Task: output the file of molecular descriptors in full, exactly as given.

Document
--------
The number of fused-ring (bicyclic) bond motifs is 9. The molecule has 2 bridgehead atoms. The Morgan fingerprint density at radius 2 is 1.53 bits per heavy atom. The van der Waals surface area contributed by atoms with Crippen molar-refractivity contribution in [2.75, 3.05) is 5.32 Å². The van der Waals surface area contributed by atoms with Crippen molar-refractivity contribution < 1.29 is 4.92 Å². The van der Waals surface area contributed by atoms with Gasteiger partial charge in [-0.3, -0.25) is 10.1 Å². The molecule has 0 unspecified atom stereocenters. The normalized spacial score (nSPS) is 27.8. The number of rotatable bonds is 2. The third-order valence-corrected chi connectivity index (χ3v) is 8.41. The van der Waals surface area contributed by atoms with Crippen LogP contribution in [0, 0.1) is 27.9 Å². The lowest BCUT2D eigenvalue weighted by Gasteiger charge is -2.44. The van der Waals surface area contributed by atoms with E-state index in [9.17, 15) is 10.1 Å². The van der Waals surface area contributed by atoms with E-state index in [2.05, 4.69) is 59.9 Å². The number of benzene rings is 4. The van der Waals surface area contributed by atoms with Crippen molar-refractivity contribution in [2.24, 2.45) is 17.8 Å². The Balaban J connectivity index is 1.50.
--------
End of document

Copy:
The number of fused-ring (bicyclic) bond motifs is 9. The molecule has 2 bridgehead atoms. The Morgan fingerprint density at radius 2 is 1.53 bits per heavy atom. The van der Waals surface area contributed by atoms with Crippen molar-refractivity contribution in [2.75, 3.05) is 5.32 Å². The van der Waals surface area contributed by atoms with Crippen molar-refractivity contribution < 1.29 is 4.92 Å². The van der Waals surface area contributed by atoms with Gasteiger partial charge in [-0.3, -0.25) is 10.1 Å². The molecule has 0 unspecified atom stereocenters. The normalized spacial score (nSPS) is 27.8. The number of rotatable bonds is 2. The third-order valence-corrected chi connectivity index (χ3v) is 8.41. The van der Waals surface area contributed by atoms with Crippen LogP contribution in [0, 0.1) is 27.9 Å². The lowest BCUT2D eigenvalue weighted by Gasteiger charge is -2.44. The van der Waals surface area contributed by atoms with E-state index in [9.17, 15) is 10.1 Å². The van der Waals surface area contributed by atoms with E-state index in [2.05, 4.69) is 59.9 Å². The number of benzene rings is 4. The van der Waals surface area contributed by atoms with Crippen molar-refractivity contribution in [2.24, 2.45) is 17.8 Å². The Balaban J connectivity index is 1.50.